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THE VARIANCE IN FOUND WOOD - challenges to one's creativity!

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Project by Roman - THE BOOTMAN posted 05-24-2017 03:02 AM 3445 views 3 times favorited 13 comments Add to Favorites Watch

The main objective of this posting is to show the variance I must confront when doing a stylized boot using three species of wood. Looking at the first picture the species found are l. to r., Yew, Arbutus, and Aspen. All three wood pieces had their own physical characters, colour and grain, splits, spalting and worm holes and degrees of hardness.

The boots all have the same basic pattern. vamp, toe cap/tongue and sole. When I made the first cut in producing the carving blank I kept the sole simple with a slight bend. Then came the second cut which I refer to as the omega cut and this separates the toe/tongue section from the vamp. The power carving then begins.

Roughing out produces a shoe shape and then this is followed with the refinement stage to get to the final product.
Throughout this process the wood characters continually interact with your thought process and in most instances the wood wins.

Finished and polished the pieces are re-assembled and I give you three variants in wood. Enjoy!

-- Author of POWER CARVING BOOTS & SHOES - Schiffer Publishing. Available online or your favourite bookstore.





13 comments so far

View ralbuck's profile

ralbuck

3517 posts in 2049 days


#1 posted 05-24-2017 03:12 AM

Good show—- neat boots.

Boots and more boots.

All extremely well crafted and finished; Yet he has to but the ones he wears!

-- SAWDUST is THERAPY without a couch! just rjR

View bushmaster's profile

bushmaster

2332 posts in 2065 days


#2 posted 05-24-2017 04:52 AM

Super job on the boots and very interesting.

-- Brian - Hazelton, British Columbia

View chido's profile

chido

98 posts in 153 days


#3 posted 05-24-2017 07:56 AM

great work good idea

View Mark Wilson's profile

Mark Wilson

2031 posts in 846 days


#4 posted 05-24-2017 08:49 AM

Well, I learned something new from this Post, Roman. There are three pieces that get “re-assembled.” This, I had not realized, through all my boot watching. Ain’t that a boot-in-the-pants? It makes me think I might be able to try it, one day. Mind: Unlocked.

-- Mark

View GoodwithWood's profile

GoodwithWood

36 posts in 391 days


#5 posted 05-24-2017 12:56 PM

Genuine clogs. Love it.

-- "what a ya mean I don't believe in god, I talk to him every day.” Dave Mustiane.

View GR8HUNTER's profile

GR8HUNTER

2761 posts in 495 days


#6 posted 05-24-2017 02:25 PM

the middle one reminds me of my old favorite broken in work pair …..also I as Mark did not realize that thought it was from 1 piece …..GREAT JOB :<))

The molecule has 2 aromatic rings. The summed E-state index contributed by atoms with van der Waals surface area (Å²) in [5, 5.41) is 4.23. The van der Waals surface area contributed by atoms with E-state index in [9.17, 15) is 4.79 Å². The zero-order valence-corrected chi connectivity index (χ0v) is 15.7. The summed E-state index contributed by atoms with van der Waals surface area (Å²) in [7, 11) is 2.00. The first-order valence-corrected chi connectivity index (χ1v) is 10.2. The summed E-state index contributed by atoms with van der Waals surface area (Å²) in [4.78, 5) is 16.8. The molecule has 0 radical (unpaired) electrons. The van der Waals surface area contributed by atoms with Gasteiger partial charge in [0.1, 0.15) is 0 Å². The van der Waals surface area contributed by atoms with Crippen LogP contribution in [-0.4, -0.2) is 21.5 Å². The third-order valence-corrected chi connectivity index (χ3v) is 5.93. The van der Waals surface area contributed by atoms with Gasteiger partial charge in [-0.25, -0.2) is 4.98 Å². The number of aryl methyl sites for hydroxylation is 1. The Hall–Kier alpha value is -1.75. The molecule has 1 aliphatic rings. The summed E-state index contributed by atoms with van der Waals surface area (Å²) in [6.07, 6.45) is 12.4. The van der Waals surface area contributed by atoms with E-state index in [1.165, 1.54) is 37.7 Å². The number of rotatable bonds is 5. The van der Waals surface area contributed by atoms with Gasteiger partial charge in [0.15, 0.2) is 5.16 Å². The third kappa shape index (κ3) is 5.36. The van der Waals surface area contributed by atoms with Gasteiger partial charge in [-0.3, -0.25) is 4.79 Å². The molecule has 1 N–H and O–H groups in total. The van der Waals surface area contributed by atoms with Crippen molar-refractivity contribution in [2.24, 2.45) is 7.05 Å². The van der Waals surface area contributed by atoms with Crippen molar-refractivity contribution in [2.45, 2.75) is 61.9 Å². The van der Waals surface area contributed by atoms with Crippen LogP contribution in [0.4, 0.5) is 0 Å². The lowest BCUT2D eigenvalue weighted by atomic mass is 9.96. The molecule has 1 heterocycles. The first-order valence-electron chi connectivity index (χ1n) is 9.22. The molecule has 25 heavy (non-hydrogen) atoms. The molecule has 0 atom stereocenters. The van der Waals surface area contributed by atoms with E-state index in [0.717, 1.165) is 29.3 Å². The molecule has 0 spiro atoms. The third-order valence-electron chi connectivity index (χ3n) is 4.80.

-- Tony Reinholds,Pa. REMEMBER TO ALWAYS HAVE FUN

View helluvawreck's profile (online now)

helluvawreck

28233 posts in 2649 days


#7 posted 05-24-2017 02:56 PM

These are all outstanding wood boots and the post is very interesting and informative. Thanks!

helluvawreck aka Charles
http://woodworkingexpo.wordpress.com

-- If a man does not keep pace with his companions, perhaps it is because he hears a different drummer. Let him step to the music which he hears, however measured or far away. Henry David Thoreau

View peteg's profile

peteg

4146 posts in 2606 days


#8 posted 05-24-2017 09:28 PM

Great way to illustrate your point about the nature of various timbers Roman.
Your point that the “character continually interacts with your thought process” is so true with turning also, the number of times you start out in one direction then change to make better use of some “uncovered” feature is all part of the pleasure of working with a medium like timber.
BTW, my fav’ is the arbutus
cheers
Pete

-- Pete G: If you always do what you always did you'll always get what you always got

View Roman - THE BOOTMAN's profile

Roman - THE BOOTMAN

893 posts in 2469 days


#9 posted 05-24-2017 09:34 PM

Thanks Pete. I gave the Arbutus the most points too. The aspen boot was nice to do as the wood is soft and carves like butter. I had intended to decorate it with some pyrography and paint but chickened out! Must get up my courage the next time.
You might notice that the aspen boot is carved in an arc. The back of the boot does not align in a straight line with the toe cap. Also there is a bit of a twist in the lateral plane, the heel on one side protrudes while on the other side the heel is tucked under. Unfortunately my camera didn’t do the light coloured wood any justice. There is considerable spalting in the wood so I had difficulty intruding with some pyrography. Using paint was not an immediate choice either.

-- Author of POWER CARVING BOOTS & SHOES - Schiffer Publishing. Available online or your favourite bookstore.

View crowie's profile

crowie

1955 posts in 1734 days


#10 posted 05-24-2017 10:36 PM

Roman, Your mastery of carving these boots is outstanding sir, I love the character of each individual different boot.

-- Lifes good, Enjoy each new day...... Cheers from "On Top DownUnder" Crowie

View John's profile

John

902 posts in 1053 days


#11 posted 05-25-2017 05:40 AM

Great boots Roman!

-- John, Sunshine Coast, BC, Canada.

View Bricofleur's profile

Bricofleur

1429 posts in 2976 days


#12 posted 05-25-2017 10:46 AM

One of a kind ! Hat’s off !

Best,
Serge

-- Learn from yesterday, work today and enjoy success tomorrow. -- http://atelierdubricoleur.wordpress.com

View Grumpy's profile

Grumpy

22954 posts in 3634 days


#13 posted 05-26-2017 01:04 AM

Nice job Roman and congratulations on your ‘Daily Top 3’ award.

-- Grumpy - "Always look on the bright side of life"- Monty Python

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